- American Sovereigns: The People and America’s Constitutional Tradition Before the Civil War, and: The People and Their Peace: Legal Culture and Transformation of Inequality in the Post-Revolutionary South, and: The State as a Work of Art: The Cultural Origins of the Constitution
In the twenty-first century, what it means to interpret the United States Constitution has undergone a fundamental change from the scholarship that older members of the profession, such as myself, grew up with in the 1960s and 1970s. In that era, historians dedicated to social science history and “history from the bottom up” examined the economic status and regional allegiances of delegates to the Constitutional and state ratifying conventions. Forrest McDonald1 and Jackson Turner Main2 disputed whether the Constitution broadly represented the people or was primarily the work of a cosmopolitan elite that successfully imposed its nationalist vision on a locally minded populace. John P. Roche,3 along with Eric McKitrick and Stanley Elkins,4 later seconded by Jack Rakove,5 defined this elite primarily by its organizational ability and energy, by its [End Page 143] commitment to the Revolution at the national level in Congress and the army, rather than by wealth. Max Edling has recently argued, very powerfully, that the Federalists accommodated themselves to anti-statist tendencies in the new nation and yet created a strong republic that could defend itself. Survival in a world of hostile nations, rather than elite dominance, was the main purpose of the Constitution.6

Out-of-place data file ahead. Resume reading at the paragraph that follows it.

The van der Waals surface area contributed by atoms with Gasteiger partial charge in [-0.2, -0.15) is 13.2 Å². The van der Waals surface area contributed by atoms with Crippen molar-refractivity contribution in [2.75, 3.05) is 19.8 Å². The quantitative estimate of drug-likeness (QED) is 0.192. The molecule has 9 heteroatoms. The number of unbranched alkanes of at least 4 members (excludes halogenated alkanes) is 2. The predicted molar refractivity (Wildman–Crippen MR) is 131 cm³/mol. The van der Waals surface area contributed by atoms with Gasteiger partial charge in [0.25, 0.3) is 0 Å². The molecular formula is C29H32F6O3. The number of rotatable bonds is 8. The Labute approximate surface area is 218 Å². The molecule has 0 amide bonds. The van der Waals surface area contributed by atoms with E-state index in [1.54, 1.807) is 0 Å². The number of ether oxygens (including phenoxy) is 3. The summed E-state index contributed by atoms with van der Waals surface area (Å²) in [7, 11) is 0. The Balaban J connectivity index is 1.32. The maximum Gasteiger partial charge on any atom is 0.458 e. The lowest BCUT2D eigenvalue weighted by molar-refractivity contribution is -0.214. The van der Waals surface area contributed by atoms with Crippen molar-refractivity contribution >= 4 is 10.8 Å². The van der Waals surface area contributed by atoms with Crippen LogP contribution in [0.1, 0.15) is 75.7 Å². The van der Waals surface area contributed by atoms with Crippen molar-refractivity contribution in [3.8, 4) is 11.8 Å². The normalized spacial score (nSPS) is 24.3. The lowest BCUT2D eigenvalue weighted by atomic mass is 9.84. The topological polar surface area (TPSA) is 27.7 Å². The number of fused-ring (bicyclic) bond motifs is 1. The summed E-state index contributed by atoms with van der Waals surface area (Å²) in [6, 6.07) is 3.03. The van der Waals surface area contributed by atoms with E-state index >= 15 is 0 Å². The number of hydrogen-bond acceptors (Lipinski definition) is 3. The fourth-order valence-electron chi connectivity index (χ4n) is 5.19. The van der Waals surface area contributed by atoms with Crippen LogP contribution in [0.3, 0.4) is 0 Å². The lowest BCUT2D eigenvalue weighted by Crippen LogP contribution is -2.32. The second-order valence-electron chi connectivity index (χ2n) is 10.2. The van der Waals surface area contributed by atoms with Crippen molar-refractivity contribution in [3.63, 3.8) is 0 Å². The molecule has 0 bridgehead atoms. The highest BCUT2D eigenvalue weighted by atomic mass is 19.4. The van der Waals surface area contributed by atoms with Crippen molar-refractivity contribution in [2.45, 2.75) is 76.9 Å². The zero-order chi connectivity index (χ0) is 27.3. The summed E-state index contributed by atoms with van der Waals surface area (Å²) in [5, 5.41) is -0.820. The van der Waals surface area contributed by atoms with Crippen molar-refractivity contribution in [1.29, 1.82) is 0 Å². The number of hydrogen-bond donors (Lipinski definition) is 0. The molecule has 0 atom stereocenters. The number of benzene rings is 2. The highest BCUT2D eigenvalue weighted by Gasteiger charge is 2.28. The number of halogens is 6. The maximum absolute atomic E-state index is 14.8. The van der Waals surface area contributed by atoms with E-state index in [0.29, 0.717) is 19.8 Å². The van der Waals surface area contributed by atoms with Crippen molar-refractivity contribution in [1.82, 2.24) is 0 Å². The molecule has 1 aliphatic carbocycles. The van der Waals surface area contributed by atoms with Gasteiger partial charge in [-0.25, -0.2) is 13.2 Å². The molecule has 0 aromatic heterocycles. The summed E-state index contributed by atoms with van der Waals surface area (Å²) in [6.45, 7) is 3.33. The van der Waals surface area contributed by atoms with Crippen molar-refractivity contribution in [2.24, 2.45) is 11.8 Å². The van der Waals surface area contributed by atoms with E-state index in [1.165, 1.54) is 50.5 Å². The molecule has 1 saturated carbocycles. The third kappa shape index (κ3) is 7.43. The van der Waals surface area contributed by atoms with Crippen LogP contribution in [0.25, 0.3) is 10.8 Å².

For Edling and his predecessors, the Constitution was thus a fulfillment of the Revolution rather than the counterrevolution Merrill Jensen, following in the footsteps of Charles Beard, had claimed.7 Cecilia M. Kenyon, supported later by Barry Shain,8 argued that the fear of power removed from the local level, rather than a commitment to democracy or personal liberty, was the principal feature of the Anti-Federalist opposition.
Since 2000, books on the Constitution have proliferated. Unfortunately, many of them are presentist efforts by people who know little about the early American republic to prove that the Founding Fathers would have supported or opposed gun control, or condemned or approved of a particular Supreme Court or president, etc., blissfully ignorant that George Washington disposed of that whole line of inquiry as early as 1787:
I think the people (for it is with them to judge) can, as they will have the advantage of experience on their side, decide with as much propriety on the alterations and amendments which are necessary as ourselves. I do not think we are more inspired, have more wisdom, or possess more virtue than those who will come after us.9 [End Page 144]
There are of course, magnificent exceptions. To name only two: Richard Beeman has written for our age the classic narrative of the Convention’s history that Carl Van Doren and Catherine Drinker Bowen provided decades ago.10 At the age of ninety, George Athan Billias has offered an unprecedented look at the world-wide impact of American constitutionalism.11
While fine recent studies by Owen Ireland and Christopher Collier continued to look at patterns of state allegiance, arguing respectively that religious (Pennsylvania) and a variety of local differences (Connecticut) shaped responses to the Constitution, younger scholars have turned away from investigation of political alignments and attempted to figure out just what the Constitution meant—to whom and when.12 In general, they have looked more closely at what the Federalists and their opponents meant by ideas such as the people, liberty (of speech, assembly, religion, equality, the right to bear arms, etc.), representation, federalism...